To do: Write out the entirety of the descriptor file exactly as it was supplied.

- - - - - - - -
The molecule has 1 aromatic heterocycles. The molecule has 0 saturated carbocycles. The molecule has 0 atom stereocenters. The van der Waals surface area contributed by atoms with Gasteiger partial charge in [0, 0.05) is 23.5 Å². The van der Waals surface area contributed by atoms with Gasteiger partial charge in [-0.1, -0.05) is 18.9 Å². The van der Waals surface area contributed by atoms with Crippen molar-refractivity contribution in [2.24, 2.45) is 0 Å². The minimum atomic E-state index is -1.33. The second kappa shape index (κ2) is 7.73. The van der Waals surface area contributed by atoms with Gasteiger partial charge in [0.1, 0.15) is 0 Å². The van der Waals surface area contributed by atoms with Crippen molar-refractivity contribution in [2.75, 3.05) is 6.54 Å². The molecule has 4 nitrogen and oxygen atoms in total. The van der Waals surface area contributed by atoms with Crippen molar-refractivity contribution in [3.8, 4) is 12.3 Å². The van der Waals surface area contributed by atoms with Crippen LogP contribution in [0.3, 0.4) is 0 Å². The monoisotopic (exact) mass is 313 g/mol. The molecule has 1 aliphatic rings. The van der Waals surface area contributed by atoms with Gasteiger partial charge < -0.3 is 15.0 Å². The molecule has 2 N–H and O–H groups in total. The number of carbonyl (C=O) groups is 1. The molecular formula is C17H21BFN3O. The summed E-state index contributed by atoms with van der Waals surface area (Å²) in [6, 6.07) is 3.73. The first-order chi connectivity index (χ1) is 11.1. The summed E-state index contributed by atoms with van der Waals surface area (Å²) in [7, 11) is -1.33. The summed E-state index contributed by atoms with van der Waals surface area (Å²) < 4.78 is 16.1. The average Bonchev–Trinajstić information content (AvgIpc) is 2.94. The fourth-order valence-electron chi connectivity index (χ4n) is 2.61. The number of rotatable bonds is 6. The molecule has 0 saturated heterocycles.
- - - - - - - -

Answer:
The molecule has 1 aromatic heterocycles. The molecule has 0 saturated carbocycles. The molecule has 0 atom stereocenters. The van der Waals surface area contributed by atoms with Gasteiger partial charge in [0, 0.05) is 23.5 Å². The van der Waals surface area contributed by atoms with Gasteiger partial charge in [-0.1, -0.05) is 18.9 Å². The van der Waals surface area contributed by atoms with Crippen molar-refractivity contribution in [2.24, 2.45) is 0 Å². The minimum atomic E-state index is -1.33. The second kappa shape index (κ2) is 7.73. The van der Waals surface area contributed by atoms with Gasteiger partial charge in [0.1, 0.15) is 0 Å². The van der Waals surface area contributed by atoms with Crippen molar-refractivity contribution in [2.75, 3.05) is 6.54 Å². The molecule has 4 nitrogen and oxygen atoms in total. The van der Waals surface area contributed by atoms with Crippen molar-refractivity contribution in [3.8, 4) is 12.3 Å². The van der Waals surface area contributed by atoms with Crippen LogP contribution in [0.3, 0.4) is 0 Å². The monoisotopic (exact) mass is 313 g/mol. The molecule has 1 aliphatic rings. The van der Waals surface area contributed by atoms with Gasteiger partial charge < -0.3 is 15.0 Å². The molecule has 2 N–H and O–H groups in total. The number of carbonyl (C=O) groups is 1. The molecular formula is C17H21BFN3O. The summed E-state index contributed by atoms with van der Waals surface area (Å²) in [6, 6.07) is 3.73. The first-order chi connectivity index (χ1) is 11.1. The summed E-state index contributed by atoms with van der Waals surface area (Å²) in [7, 11) is -1.33. The summed E-state index contributed by atoms with van der Waals surface area (Å²) < 4.78 is 16.1. The average Bonchev–Trinajstić information content (AvgIpc) is 2.94. The fourth-order valence-electron chi connectivity index (χ4n) is 2.61. The number of rotatable bonds is 6. The molecule has 0 saturated heterocycles.